You are here

How effective is marine cloud brightening in reducing solar radiation?

New IAGP paper published in Atmospheric Chemistry and Physics The effects of timing and rate of marine cloud brightening aerosol injection on albedo changes during the diurnal cycle of marine stratocumulus clouds Certain geoengineering schemes have been proposed to decrease the amount of solar radiation reaching the Earth’s surface, creating a cooling effect that could potentially ameliorate future greenhouse gas driven warming. One such scheme, known as marine-cloud brightening, aims to brighten low cloud, generating a negative radiative forcing from the cloud albedo increase.

Soot's impact on climate change underestimated

A  landmark study, published in the Journal of Geophysical Research Atmospheres, states that the direct warming effect of soot, also known as black carbon, could be about twice that of previous estimates. IAGP Principal Investigator Piers Forster, a co-leader in the four-year study, commented, “there are exciting opportunities to cool the climate by cutting soot emissions.... if we did everything we could to reduce these emissions, we could buy ourselves up to half a degree less warming—or a couple of decades of respite”.

Piers Forster comments on "leaked" IPCC report

The BBC and the Guardian quote IAGP's Prinicipal Investigator Piers Forster's reaction to the leaked IPCC report. 

New IAGP publication in Nature Climate Change

Climate–society feedbacks and the avoidance of dangerous climate change A new paper from the IAGP Lancaster team, Andrew Jarvis and David Leedal, considers how climate-society feedback might avoid dangerous levels of climate change.

IAGP article is first to review geoengineering appraisals

Rob Bellamy, Jason Chilvers, Naomi Vaughan and Tim Lenton have a new paper published in WIREs Climate Change. The article is the first to review appraisals of deliberate large-scale interventions in the Earth's climate system designed to moderate anthropogenic climate change.

IAGP researcher responds to 100 tonnes of iron sulphate dumped into Pacific Ocean

Profitable climate fixes are too tempting for rogue geoengineers to resist In his latest Guardian article IAGP researcher, Adam Corner, responds to the recent dumping of iron sulphate into the Pacific Ocean off the west coast of Canada by an American businessman, "It was only a matter of time before somebody broke the fragile social and political consensus surrounding geoengineering had a first crack at 'experiment Earth'."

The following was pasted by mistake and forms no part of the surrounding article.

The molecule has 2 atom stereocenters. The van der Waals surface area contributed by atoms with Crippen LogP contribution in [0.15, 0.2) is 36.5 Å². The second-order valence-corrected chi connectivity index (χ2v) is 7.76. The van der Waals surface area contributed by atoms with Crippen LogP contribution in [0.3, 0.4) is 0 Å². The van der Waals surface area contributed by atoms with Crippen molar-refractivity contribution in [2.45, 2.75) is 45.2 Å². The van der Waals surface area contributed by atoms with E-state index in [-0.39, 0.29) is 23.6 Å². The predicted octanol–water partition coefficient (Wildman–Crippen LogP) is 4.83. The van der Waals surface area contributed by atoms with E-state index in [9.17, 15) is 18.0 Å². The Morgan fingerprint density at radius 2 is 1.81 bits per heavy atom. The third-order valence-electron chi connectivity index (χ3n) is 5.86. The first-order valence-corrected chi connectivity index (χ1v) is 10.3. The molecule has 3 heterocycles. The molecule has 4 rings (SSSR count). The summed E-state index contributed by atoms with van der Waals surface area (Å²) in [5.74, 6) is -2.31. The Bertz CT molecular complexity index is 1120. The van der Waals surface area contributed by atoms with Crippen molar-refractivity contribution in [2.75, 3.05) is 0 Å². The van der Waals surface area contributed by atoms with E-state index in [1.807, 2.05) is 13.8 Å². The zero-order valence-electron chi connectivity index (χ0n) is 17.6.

IAGP links with European climate engineering research - EU TRACE

European Trans-disciplinary Assessment of Climate Engineering (EU TRACE) Nem Vaughan, UEA and Jim Haywood, Exeter are part of a new European project (EU TRACE) on assessing climate engineering, another name for geoengineering.  This new project seeks to draw together European expertise on the physical and social science issues surrounding geoengineering and include dialogue with European publics and stakeholders.

IPCC experts discuss geoengineering - Meeting report now available

The report from the latest IPCC Working Group meeting is now available. 

IAGP team engages with the public on the subject of geoengineering

The reason that IAGP is an ‘integrated’ assessment of geoengineering proposals is that it includes many different inputs, and one of the key components of the IAGP programme is public engagement. Throughout the spring of 2012 IAGP held a series of ‘deliberative workshops’ with members of the public in four different locations around the UK.  Read more

IAGP logo

Our Partners

with the support of